So that’s me. I’m not about New Year’s resolutions so much. I’m more about winged monsters with scales and fiery breath trying to take me out (Or help me out. Seriously. I’m all over the place up here.) and what I can do to overcome them or work with them, or…you get the picture.
How about you? What are your goals, dreams, thoughts for/about 2018?
Whatever they are, I hope the dreams come true, the goals are achieved, and the thoughts are, well, thunk.
This is me wishing you all a wonderful and Happy New Year!
(*) Affectionate Minnows is the name of my new band.
My November Uncanny Japan podcast was about goro awase (語呂合わせ), a kind of Japanese, number word play. I give a few examples there and thought I was done with the topic when yesterday during every single one of my classes I heard the elementary school students ask kids from other schools if they had been given a free package of katsuo bushi – (kastuo bushi is dried and smoked tuna flakes. My town is kinda famous for producing them).
Anyway, I finally asked what was up with that. Why would they be given a package of dried tuna flakes? And why would ALL the elementary schools be giving them out?
The answer I got was brilliant.
The kids told me that it was November 24 (11. 24) or “ii fushi” Day. “Ii” meaning good and “fushi” sounding somewhat like katsuo bushi.
That got me thinking about the post I did on Facebook about how November 22 (11. 22) is considered “ii fufu” Day, which is “Happy Married Douples’ Day”, I guess. Since November is 11, and 11 is one one or ii in Japanese, meaning good, I figured there have got to be a whole bunch of other interesting play-on-words days this month.
Here are a few of the keepers:
11.8 Good Teeth Day – ii ha いい歯
11.9 Good Ventilation Day – ii ku (ki) いい空気 (kuki meaning air)
11.10 Good Toilet Day – ii to (ire) いいトイレ
11.12 Good Skin Day – ii hi fu いい皮膚
11.26 Good Bath Day – ii fu ro いい風呂
11.27 Good Carp Day – ii fu na いい鮒
11.29 Good Meat Day – ii ni ku いい肉
I know it’s the end of the month so we’ve missed a lot of these. There are only a couple more days left, but I notice I’m writing this on Good Bath Day. So go one, take yourself a nice, long and good bath. Tomorrow you may thoroughly enjoy some carp and then two days after that appreciate meat on the 29th.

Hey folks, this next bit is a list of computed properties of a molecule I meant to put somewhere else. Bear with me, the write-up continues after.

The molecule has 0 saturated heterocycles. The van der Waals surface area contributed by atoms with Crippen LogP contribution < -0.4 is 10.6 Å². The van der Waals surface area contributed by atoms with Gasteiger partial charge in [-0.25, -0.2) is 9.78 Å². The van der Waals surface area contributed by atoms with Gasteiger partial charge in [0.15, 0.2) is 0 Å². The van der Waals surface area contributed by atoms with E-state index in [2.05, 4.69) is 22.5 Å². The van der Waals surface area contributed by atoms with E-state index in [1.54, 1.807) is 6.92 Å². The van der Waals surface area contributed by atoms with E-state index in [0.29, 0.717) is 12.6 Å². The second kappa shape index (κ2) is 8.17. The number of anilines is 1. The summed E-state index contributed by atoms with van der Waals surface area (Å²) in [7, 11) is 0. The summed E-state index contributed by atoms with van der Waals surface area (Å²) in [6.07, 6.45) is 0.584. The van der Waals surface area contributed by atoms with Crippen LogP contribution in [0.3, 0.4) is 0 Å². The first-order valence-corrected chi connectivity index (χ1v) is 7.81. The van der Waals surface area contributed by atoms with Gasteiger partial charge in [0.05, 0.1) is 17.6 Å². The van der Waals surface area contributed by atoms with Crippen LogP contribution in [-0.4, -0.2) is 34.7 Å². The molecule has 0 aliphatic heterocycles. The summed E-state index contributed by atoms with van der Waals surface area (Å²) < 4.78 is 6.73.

Ever since I got back from the States in early September, it seems like I’ve refashioned myself into a kind of plate spinner, albeit a somewhat neurotic plate spinner. So as a reminder to myself and a heads up to anyone interested in what’s going on in my life, here is a bullet point list of the larger saucers currently twirling precariously above my head.
Uncanny Japan is my very own — and still very green — podcast. It’s short at 10-15 minutes and comes out on the 15th-ish of every month. You can find it on the website (Uncanny Japan) and on iTunes. I’ve even heard it’s up in other places for Android. I don’t know how all that works, if they picked it up or what. Seriously. I told you I’m green. But the content is fun and weird and dare I say, uncanny. I’m enjoying it so much I figure I’m bound to get better. And, hey, if you listen now, you can later say, “I knew her when…”.
Here’s the elevator pitch:
“Uncanny Japan explores all that is weird from old Japan. Strange superstitions, and old wives tales, cultural oddities, and interesting language quirks. These are little treasures I dig up while doing research for my writing.”
It’s 100% free. Give it a listen and tell your friends. Also, if you have any thoughts, opinions, or ideas for the podcast, let me know. This is very much a wok in progress.
The monthly support I get from Patreon will go toward both my podcasts and my writing. I think I have some neat rewards available, especially for anyone interested in Japan and its culture.
One example is that for only $5.00/month and up I will send you a recording of a Bedtime Story. This is me retelling and very often reimagining an old Japanese folktale. I’m searching out the more obscure ones, so it will more than likely be a story you’ve never heard before. There are also some other neat rewards at the higher levels, too. So if you’re curious about that sort of thing, give that a gander right here.
Here you will find stories about a carp-faced boy, a dancing monkey with magical powers, and a creepy theremin player with a secret, just to name a few.
I’m going to write a post very soon as a kind of companion to the book. A little insider information, if you will. I’m also going to podcast about some of the stranger things I discovered while researching the stories. So if you’re interested in my freaky, Japanese-themed tales, please look here.
Wew! So there you have it. Those are my biggies. While there are quite a few other plates in various stages of rotation, I’ll keep this post short and limit it three. I’ll get to those other saucers later.
Everyone take care. Stay sane. Do something nice for yourself today.